Attorney General Khalid Jawed Khan told the Islamabad High Court (IHC) that the government is ready to review social media rules introduced last year and will consult all stakeholders.
Arguing before Chief Justice Athar Minallah on a petition filed by the Pakistan Federal Union of Journalists (PFUJ) against social media rules introduced by the government in November last year, he said that the government will review rules and regulations after consultation with stakeholders and petitioners.
The new rules, introduced through the Removal and Blocking of Unlawful Online Content Rules 2020 under the Prevention of Electronic Crimes Act 2016, were rejected by many stakeholders such as the Internet Service Providers of Pakistan (ISPAK) and were called “draconian”.
The Chief Justice said social media rules are governed under Article-19 (Freedom of Speech) and Article-19A (Right to Information) of the Constitution which are fundamental rights.
He said it seemed that stakeholders were not consulted while social media rules were being framed. “Pakistan Bar Council and PFUJ are important stakeholders in this matter,” he added.
The Attorney General assured the court that the petitioners would be consulted, and the government neither intends to put a complete restriction nor was closing any platform.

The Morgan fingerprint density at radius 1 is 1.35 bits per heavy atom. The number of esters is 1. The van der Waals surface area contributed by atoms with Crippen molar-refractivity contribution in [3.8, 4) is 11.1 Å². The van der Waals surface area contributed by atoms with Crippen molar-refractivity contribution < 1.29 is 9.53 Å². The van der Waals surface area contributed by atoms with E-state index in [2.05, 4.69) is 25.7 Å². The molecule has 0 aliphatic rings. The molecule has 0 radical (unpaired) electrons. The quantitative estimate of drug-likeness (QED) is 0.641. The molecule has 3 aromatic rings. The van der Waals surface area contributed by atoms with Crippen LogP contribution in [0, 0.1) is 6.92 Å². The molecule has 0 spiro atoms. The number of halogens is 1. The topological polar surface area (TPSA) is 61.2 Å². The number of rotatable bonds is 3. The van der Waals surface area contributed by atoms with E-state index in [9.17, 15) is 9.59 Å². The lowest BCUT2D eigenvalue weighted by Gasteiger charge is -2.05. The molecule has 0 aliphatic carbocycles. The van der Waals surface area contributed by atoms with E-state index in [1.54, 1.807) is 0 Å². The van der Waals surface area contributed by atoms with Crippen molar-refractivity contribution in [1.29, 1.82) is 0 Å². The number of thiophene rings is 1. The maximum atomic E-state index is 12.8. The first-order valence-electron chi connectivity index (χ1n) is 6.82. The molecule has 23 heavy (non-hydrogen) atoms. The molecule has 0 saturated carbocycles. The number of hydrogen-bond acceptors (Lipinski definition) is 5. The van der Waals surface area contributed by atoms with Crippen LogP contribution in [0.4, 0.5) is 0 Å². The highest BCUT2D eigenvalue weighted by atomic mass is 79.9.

He requested the court to give some time so that the government could review the rules along with the Pakistan Telecom Authority (PTA) and the stakeholders.
Justice Minallah welcomed his response as “very positive,” saying that “consultation is necessary and very appropriate.” He asked the Attorney General to present his recommendations to the stakeholders if they were ready to review the social media rules.
Advocate Usama Khawar, the PFUJ representative, informed the court that they were called for consultation but their recommendations were “not given any weight.”
Another counsel for petitioners, Kashif Malik, requested the court to pass an order restricting the government from acting against someone on the basis of the new rules.
Justice Minallah said he would not give any general order on this matter. If an order is passed on the basis of these rules, it would be challenged in court.
Hearing of the case was adjourned to February 26.
The new rules required all social media companies and internet service providers with more than half a million subscribers to open an office in Pakistan, appoint a local representative, and establish database servers, in addition to handing any data to the Federal Investigation Agency in a decrypted and readable form. They were also bound to comply with orders to censor content by the PTA and provide data related to users; in case of failure to do so, they would face complete blocking of their platform or company in the country, as well as a fine of Rs500 million.
The Asia Internet Coalition (AIC), a coalition of tech giants like Amazon, Apple, Facebook, Google and Twitter, criticised the rules and said the rules made it extremely difficult for members to continue availability of their services to Pakistani users.